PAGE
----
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An entry in Fortnightly Topic Challenge #36: Twisted Classics 1


Here's a regular word search. Find three twisty things.

[ a - z ] ? b ( f \ ( ) . ( - l * 3 * ] 
| | ( * * - ) a . { 9 } . ( ) d e * + z 
\ \ w f ] f a u l * | e 5 . . f t s | - 
w # ) ) s - z ] 4 2 [ . . { | | e s * a 
] ( r e ) { ) - y e - d | . . 3 + s - [ 
) 1 . - 2 | p * ] [ ) 3 e | ) * [ p ] - 
- 1 \ } \ . ) ) \ ? a u | ] ( l s { ) } 
( . l 2 ( ] . t j ) ( - + | { ? * a 1 n 
( . z ) t . | } ? 0 [ + z ? - 2 ] ) l 0 
* \ / - . ( 4 3 ( ) * z / ] ) ( } \ ) . 
) = c ( ] { + + s - * w [ \ * l | - + { 
. [ ) l . k - z * + t ( ( ) | / r . [ 7 
( { ? s } v * i ) w u 5 ? e 8 ) ) } . } 
u q * ( . o ) . ) ] ) ( + # ? u | . 1 { 
\ ( | p ( a 3 ) \ w ) . i ? | / s 1 3 - 
) . - . - ? c ) w ( ) * { t 3 } { 3 a v 
| | ( ( ) ) o . + - | . ( ? z w * + ? . 
e { { } } + . t - ? ( - * w \ - x * \ w 
} . 3 [ ] { 1 1 } | a a [ ] ] \ - p ? * 
. o } . ) - ? 8 m t o w u . . ( ) * [ -

Words:

twisted
classics
fortnightly
topic
challenge
puzzling
stack
exchange

Hint 1:

The three twisted things may correspond to three colors.

Hint 2:

Try focusing on regions.

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  • $\begingroup$ correct me if I am wrong, but it seems like your "regular word search" is corrupted. ;) $\endgroup$ – micsthepick Jun 18 '18 at 0:12
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    $\begingroup$ @micsthepick Looks like a regular word search to me :) $\endgroup$ – Riley Jun 18 '18 at 0:14
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    $\begingroup$ Well, I (in a suitably extended sense of "I") can find all the words, but in trivial boring ways. I can find some of them in more interesting ways, but not all. (In particular, I can't find "puzzling" in a nontrivial way.) And so far I'm at a loss to guess what the three twisty things might be... $\endgroup$ – Gareth McCaughan Jun 18 '18 at 0:32
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    $\begingroup$ Well, I might have found "puzzling", if things can be found backwards. Haven't managed anything else, yet... $\endgroup$ – Persona Jun 18 '18 at 0:43
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    $\begingroup$ Really, Riley? You posted this 46 seconds after FTC #36 officially began! Did the first person at the table get to eat all the food at your house growing up? :) $\endgroup$ – Chowzen Jun 18 '18 at 0:49
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+50
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The three twisty things are:

plot, Oliver, and puzzles.

These can be found in the pattern from David Starkeys answer as follows:

For each of the colours in the puzzling SE logo, we take the letters in the corresponding parts of the grid as follows:
enter image description here
For the letters in the red part anagram to "plot", the letters in the yellow part anagram to "oliver", and the letters in the green part anagram to "puzzles".

These things are indeed twisty, as

we can combine "plot" and "Oliver" with twist to get "plot twist" and "Oliver twist". Puzzles are of course also twisty, especially during this Fortnightly Topic Challenge!

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  • $\begingroup$ Yes, you got it! $\endgroup$ – Riley Jul 1 '18 at 12:53
  • $\begingroup$ Hey, Reinier! Thank you so much for following! Would you please upvote 5 example questions for the site so that we can get through to the Commitment phase? Cheers! $\endgroup$ – TheSimpliFire Oct 23 '18 at 18:30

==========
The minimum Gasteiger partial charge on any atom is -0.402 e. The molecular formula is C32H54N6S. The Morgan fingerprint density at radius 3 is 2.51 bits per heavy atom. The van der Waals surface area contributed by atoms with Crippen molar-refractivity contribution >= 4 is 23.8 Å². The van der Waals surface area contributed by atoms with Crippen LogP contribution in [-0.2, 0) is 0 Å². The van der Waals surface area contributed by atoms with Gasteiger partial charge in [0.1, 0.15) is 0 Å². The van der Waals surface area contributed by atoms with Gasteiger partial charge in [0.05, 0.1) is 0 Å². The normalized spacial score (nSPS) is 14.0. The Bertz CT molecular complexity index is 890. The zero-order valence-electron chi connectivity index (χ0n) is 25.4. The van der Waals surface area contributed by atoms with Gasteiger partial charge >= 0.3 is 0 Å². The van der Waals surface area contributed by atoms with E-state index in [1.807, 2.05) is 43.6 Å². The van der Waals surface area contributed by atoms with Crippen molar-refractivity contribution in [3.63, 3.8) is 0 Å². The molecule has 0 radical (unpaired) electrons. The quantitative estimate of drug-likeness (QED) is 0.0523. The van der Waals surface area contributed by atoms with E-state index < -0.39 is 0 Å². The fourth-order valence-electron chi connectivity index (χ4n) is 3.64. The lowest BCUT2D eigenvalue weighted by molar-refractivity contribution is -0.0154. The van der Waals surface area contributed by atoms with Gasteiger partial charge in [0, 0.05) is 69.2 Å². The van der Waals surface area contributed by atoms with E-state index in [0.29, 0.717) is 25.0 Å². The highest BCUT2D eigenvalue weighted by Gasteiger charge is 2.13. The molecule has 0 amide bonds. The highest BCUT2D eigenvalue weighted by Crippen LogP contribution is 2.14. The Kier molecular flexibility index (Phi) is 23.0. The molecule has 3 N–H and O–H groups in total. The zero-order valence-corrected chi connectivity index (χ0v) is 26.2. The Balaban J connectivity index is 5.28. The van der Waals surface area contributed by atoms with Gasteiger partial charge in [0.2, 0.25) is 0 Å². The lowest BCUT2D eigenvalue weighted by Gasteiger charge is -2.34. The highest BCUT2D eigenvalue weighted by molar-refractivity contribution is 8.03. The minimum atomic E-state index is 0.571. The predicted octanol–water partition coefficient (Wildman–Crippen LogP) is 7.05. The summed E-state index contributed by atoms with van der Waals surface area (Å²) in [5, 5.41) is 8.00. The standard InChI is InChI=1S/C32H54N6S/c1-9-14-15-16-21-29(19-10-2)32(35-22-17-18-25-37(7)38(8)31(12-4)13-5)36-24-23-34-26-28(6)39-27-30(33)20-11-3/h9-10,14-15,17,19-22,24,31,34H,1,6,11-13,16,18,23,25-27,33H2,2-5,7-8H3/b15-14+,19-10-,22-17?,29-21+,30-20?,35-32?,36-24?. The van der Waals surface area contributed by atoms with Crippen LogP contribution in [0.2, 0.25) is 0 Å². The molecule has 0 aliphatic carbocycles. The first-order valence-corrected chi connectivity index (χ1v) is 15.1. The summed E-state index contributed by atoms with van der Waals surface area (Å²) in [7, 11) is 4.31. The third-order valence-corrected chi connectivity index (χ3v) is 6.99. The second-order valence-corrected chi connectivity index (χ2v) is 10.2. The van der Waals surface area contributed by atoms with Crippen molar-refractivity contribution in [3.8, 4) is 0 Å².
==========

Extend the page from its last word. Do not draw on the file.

• $\begingroup$ We need at least 40 questions with a score of at least 10 :) $\endgroup$ – TheSimpliFire Oct 23 '18 at 18:31
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This regular word search requires

Regular Expressions

The simplest solution would be

.* which matches any length of any characters and occurs a number of places in the puzzle

Here's an example of such a solution

.*

But, that's no fun and seems a bit like cheating. So, let's restrict it by requiring it to only match one of the words we're looking for.

WIP

Honorable mentions (matching multiple):

(t|u).+
t.+
\u(.)*
(q|.)+
[a-z]*
(.)*

While a couple words have yet to be found in a unique way, @Sleafar pointed out a particular pattern that can be made by including the ones that match multiples:

logo

Which would make the "three twisty things"

The 3 colors being twisted around each other
WIP Thoughts:
- The logo goes from left edge to right edge, but there's an extra row on top and 2 rows on bottom, perhaps there's something in there I missed.
- Perhaps there is some kind of jagged path (like A1->B2->A3->B4...)
- Maybe it involves wrapping around, so left edge meets right and top meets bottom

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  • $\begingroup$ Open for suggestions for topic and exchange. I've been looking for one using the group capture syntax of \# but I'm not seeing any. $\endgroup$ – David Starkey Jun 18 '18 at 17:59
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    $\begingroup$ Once you see the pattern, it's almost too easy. There's another "fortnightly" in the bottom right corner -> "\w[11}". $\endgroup$ – Sleafar Jun 18 '18 at 18:02
  • $\begingroup$ @Sleafar I knew the {11} had to make fortnightly somehow. I never went past the w for some reason. $\endgroup$ – David Starkey Jun 18 '18 at 18:06
  • $\begingroup$ I ignored everything without a letter as "too trivial", but with your definition (matches only one word) it makes sense. But "(t|u).+." matches 2 words although it fits the pattern. $\endgroup$ – Sleafar Jun 18 '18 at 18:08
  • $\begingroup$ @Sleafar I think even that might be too restrictive. Using the pattern you noticed, I found a couple more that match multiples. $\endgroup$ – David Starkey Jun 18 '18 at 18:12

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